Looking for Nazi WWII Typefaces

300dpi's picture

Hello!

I’m designing a book jacket on Nazi WWII propaganda and would like to use type that accurately represents the period. Does anyone have any suggestions?

I’m particularly confused about whether or not to use a blackletter typeface. I’ve found a lot of information explaining that Nazi’s rejected blackletter typefaces in the early 1940’s. However, most propaganda pieces I’ve found online use some variation of blackletter.

My other idea was to use Frutiger because that is the typeface of the current Bundeswehr (http://users.ncrvnet.nl/mstol/bundeswehr.html).

Thanks in advance for your help!

Ivo's picture

… but the German Bundeswehr does not consider itself as their successor and does not follow the traditions of any former German military organisation, especially the Wehrmacht. So I think the Frutiger relating the Bundeswehr isn't the correct typeface for you.

Bleisetzer's picture

Would it not be wiser to go deeper into a project like yours being more neutral and objectiv?

"...and would like to use type that accurately represents the period."

I know what you meand but I guess its the wrong way you chose.
And to write in the next sentence "My other idea was to use Frutiger because that is the typeface of the current Bundeswehr..."

Very strange what you write, very strange.

Georg

Ricardo Cordoba's picture

I’ve found a lot of information explaining that Nazi’s rejected blackletter typefaces in the early 1940’s. However, most propaganda pieces I’ve found online use some variation of blackletter.

Check, if possible, the dates of those pieces to see if they date from before or after their rejection of blackletter type. As you say, there is quite a bit of documentation on this.

300dpi's picture

Thanks for the help everyone.

Georg, you made a good point. Thank you.

ben_archer's picture

Logan I assume you have seen Georg's earlier comment on an example from this era at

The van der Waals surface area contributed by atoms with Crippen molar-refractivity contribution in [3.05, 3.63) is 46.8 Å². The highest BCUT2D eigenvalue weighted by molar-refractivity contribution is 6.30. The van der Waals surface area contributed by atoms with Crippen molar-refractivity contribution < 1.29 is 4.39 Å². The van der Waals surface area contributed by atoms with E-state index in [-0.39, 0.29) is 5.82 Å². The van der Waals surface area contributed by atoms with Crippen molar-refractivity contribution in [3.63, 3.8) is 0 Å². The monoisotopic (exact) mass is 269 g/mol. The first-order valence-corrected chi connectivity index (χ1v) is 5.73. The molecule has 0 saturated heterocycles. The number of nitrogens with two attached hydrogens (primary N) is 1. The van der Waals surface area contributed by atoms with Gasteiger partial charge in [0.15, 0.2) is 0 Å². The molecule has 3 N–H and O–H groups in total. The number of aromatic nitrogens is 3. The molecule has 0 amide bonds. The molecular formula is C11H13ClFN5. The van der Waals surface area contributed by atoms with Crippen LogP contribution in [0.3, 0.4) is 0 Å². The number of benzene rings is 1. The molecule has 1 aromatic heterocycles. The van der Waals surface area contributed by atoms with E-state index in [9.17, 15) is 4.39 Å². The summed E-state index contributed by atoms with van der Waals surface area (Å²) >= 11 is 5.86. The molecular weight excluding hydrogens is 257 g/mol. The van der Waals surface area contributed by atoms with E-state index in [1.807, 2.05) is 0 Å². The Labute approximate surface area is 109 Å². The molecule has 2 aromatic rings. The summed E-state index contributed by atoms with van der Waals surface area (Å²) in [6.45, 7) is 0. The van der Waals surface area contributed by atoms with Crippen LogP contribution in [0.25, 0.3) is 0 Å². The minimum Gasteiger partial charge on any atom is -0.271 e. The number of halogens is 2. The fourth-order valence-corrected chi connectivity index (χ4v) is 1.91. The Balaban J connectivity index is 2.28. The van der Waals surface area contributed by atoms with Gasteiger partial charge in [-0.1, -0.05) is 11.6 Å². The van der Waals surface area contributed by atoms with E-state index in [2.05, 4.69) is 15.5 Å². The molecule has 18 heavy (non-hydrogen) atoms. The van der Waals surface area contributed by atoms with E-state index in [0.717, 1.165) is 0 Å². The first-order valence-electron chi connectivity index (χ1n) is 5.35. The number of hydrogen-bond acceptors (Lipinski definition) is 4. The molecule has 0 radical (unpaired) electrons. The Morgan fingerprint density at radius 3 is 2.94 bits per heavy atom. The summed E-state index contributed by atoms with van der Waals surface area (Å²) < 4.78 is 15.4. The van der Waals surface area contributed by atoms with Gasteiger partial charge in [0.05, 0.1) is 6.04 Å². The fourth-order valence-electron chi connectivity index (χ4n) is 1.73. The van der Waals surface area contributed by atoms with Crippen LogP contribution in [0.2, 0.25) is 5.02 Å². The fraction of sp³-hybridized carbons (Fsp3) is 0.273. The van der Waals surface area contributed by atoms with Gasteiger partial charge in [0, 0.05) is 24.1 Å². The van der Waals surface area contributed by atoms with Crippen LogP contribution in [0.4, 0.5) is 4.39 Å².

http://typophile.com/node/30988

300dpi's picture

Now I have. Thanks for the link Ben.

yuzgen's picture

"the German copy is set in Fraktur, the typeface used for setting German and other northern languages since Gutenberg. If it hadn’t been for the Nazis misusing these faces for their sinister purposes, we would still be reading Fraktur. It is the typeface of Goethe, Martin Luther, Karl Marx and Hegel. And it is perfectly suited to set our long words and interminable sentences, still evoking Gothic cathedrals and narrow streets with timbered houses. The one used is called Wittenberg Fraktur, after the town where Luther nailed his theses on a church door in 1517."
Erik Spiekermann
http://www.spiekermann.com/mten/2004/03/

Posters:
http://www.calvin.edu/academic/cas/gpa/posters2.htm

Nick Shinn's picture

I came across a German magazine of that era recently, can't remember the title, but it was a very classy job, and one article in particular struck me, about the autobahn. The photos were gorgeous, but they looked like stage sets, as there were no cars in them. The typography combined Futura Light all cap settings with blackletter in a modern, though symmetrical, layout.

So I don't think you will find a typographic monoculture on either side of the fence -- witness the communist John Heartfield's use of both blackletter and roman.


With regards to the demise of the blackletter, Naziism played little role in it -- many northern European countries such as Poland, Denmark and Norway used it in the 19th century, and moved to roman before Germany did -- it had long been on the way out.

The great philologist Jakob Grimm published his work in roman type, and Goethe wasn't too keen on it either, so there was a long-standing tradition of German progressives moving away from blackletter.

1985's picture

Eye magazine recently ran quite an extensive article this issue which would give you some answers, I'm afraid I don't know exactly which issue.

1985's picture

http://www.eyemagazine.com/feature.php?id=134&fid=605

Issue 62 winter 2006.
You would have to obtain the actual article I think.

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